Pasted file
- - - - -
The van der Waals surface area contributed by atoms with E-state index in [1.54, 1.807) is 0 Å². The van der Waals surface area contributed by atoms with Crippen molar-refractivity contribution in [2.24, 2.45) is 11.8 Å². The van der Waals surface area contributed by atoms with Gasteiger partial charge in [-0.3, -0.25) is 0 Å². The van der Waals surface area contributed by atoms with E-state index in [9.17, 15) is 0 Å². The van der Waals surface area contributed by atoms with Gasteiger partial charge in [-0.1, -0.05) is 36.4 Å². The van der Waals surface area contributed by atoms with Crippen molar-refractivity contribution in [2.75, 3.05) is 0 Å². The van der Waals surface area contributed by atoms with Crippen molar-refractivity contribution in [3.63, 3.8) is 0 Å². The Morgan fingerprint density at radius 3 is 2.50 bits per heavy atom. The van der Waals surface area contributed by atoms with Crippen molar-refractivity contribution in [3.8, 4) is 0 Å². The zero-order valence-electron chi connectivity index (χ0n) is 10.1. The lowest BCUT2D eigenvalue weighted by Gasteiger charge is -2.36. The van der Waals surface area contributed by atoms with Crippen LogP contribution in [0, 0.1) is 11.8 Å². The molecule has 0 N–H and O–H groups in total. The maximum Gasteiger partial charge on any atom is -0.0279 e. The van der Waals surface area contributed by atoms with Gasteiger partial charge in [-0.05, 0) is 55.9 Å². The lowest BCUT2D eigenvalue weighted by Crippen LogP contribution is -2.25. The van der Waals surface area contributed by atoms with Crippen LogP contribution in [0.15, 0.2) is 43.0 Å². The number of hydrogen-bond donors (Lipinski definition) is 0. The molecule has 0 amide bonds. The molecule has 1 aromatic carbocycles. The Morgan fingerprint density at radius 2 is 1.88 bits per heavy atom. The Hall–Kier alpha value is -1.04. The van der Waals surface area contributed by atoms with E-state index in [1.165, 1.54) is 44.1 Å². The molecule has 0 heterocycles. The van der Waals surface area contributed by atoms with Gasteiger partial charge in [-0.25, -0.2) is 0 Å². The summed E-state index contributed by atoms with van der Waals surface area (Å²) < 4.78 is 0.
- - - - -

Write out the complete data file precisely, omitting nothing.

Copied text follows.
The van der Waals surface area contributed by atoms with E-state index in [1.54, 1.807) is 0 Å². The van der Waals surface area contributed by atoms with Crippen molar-refractivity contribution in [2.24, 2.45) is 11.8 Å². The van der Waals surface area contributed by atoms with Gasteiger partial charge in [-0.3, -0.25) is 0 Å². The van der Waals surface area contributed by atoms with E-state index in [9.17, 15) is 0 Å². The van der Waals surface area contributed by atoms with Gasteiger partial charge in [-0.1, -0.05) is 36.4 Å². The van der Waals surface area contributed by atoms with Crippen molar-refractivity contribution in [2.75, 3.05) is 0 Å². The van der Waals surface area contributed by atoms with Crippen molar-refractivity contribution in [3.63, 3.8) is 0 Å². The Morgan fingerprint density at radius 3 is 2.50 bits per heavy atom. The van der Waals surface area contributed by atoms with Crippen molar-refractivity contribution in [3.8, 4) is 0 Å². The zero-order valence-electron chi connectivity index (χ0n) is 10.1. The lowest BCUT2D eigenvalue weighted by Gasteiger charge is -2.36. The van der Waals surface area contributed by atoms with Crippen LogP contribution in [0, 0.1) is 11.8 Å². The molecule has 0 N–H and O–H groups in total. The maximum Gasteiger partial charge on any atom is -0.0279 e. The van der Waals surface area contributed by atoms with Gasteiger partial charge in [-0.05, 0) is 55.9 Å². The lowest BCUT2D eigenvalue weighted by Crippen LogP contribution is -2.25. The van der Waals surface area contributed by atoms with Crippen LogP contribution in [0.15, 0.2) is 43.0 Å². The number of hydrogen-bond donors (Lipinski definition) is 0. The molecule has 0 amide bonds. The molecule has 1 aromatic carbocycles. The Morgan fingerprint density at radius 2 is 1.88 bits per heavy atom. The Hall–Kier alpha value is -1.04. The van der Waals surface area contributed by atoms with E-state index in [1.165, 1.54) is 44.1 Å². The molecule has 0 heterocycles. The van der Waals surface area contributed by atoms with Gasteiger partial charge in [-0.25, -0.2) is 0 Å². The summed E-state index contributed by atoms with van der Waals surface area (Å²) < 4.78 is 0.